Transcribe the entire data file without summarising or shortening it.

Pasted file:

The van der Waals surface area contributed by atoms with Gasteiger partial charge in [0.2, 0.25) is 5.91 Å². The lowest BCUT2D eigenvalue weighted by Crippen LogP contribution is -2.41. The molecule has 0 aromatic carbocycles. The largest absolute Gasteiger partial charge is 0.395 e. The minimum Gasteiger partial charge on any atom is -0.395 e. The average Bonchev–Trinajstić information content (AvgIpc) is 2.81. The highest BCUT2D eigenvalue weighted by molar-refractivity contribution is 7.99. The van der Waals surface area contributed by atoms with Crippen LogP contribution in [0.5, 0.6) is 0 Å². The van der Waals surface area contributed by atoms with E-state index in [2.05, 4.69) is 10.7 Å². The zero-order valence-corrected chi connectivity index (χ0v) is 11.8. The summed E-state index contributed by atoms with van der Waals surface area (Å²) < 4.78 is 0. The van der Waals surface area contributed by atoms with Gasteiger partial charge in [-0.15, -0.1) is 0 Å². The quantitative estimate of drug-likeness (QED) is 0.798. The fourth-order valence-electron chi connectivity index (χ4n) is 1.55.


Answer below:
The van der Waals surface area contributed by atoms with Gasteiger partial charge in [0.2, 0.25) is 5.91 Å². The lowest BCUT2D eigenvalue weighted by Crippen LogP contribution is -2.41. The molecule has 0 aromatic carbocycles. The largest absolute Gasteiger partial charge is 0.395 e. The minimum Gasteiger partial charge on any atom is -0.395 e. The average Bonchev–Trinajstić information content (AvgIpc) is 2.81. The highest BCUT2D eigenvalue weighted by molar-refractivity contribution is 7.99. The van der Waals surface area contributed by atoms with Crippen LogP contribution in [0.5, 0.6) is 0 Å². The van der Waals surface area contributed by atoms with E-state index in [2.05, 4.69) is 10.7 Å². The zero-order valence-corrected chi connectivity index (χ0v) is 11.8. The summed E-state index contributed by atoms with van der Waals surface area (Å²) < 4.78 is 0. The van der Waals surface area contributed by atoms with Gasteiger partial charge in [-0.15, -0.1) is 0 Å². The quantitative estimate of drug-likeness (QED) is 0.798. The fourth-order valence-electron chi connectivity index (χ4n) is 1.55.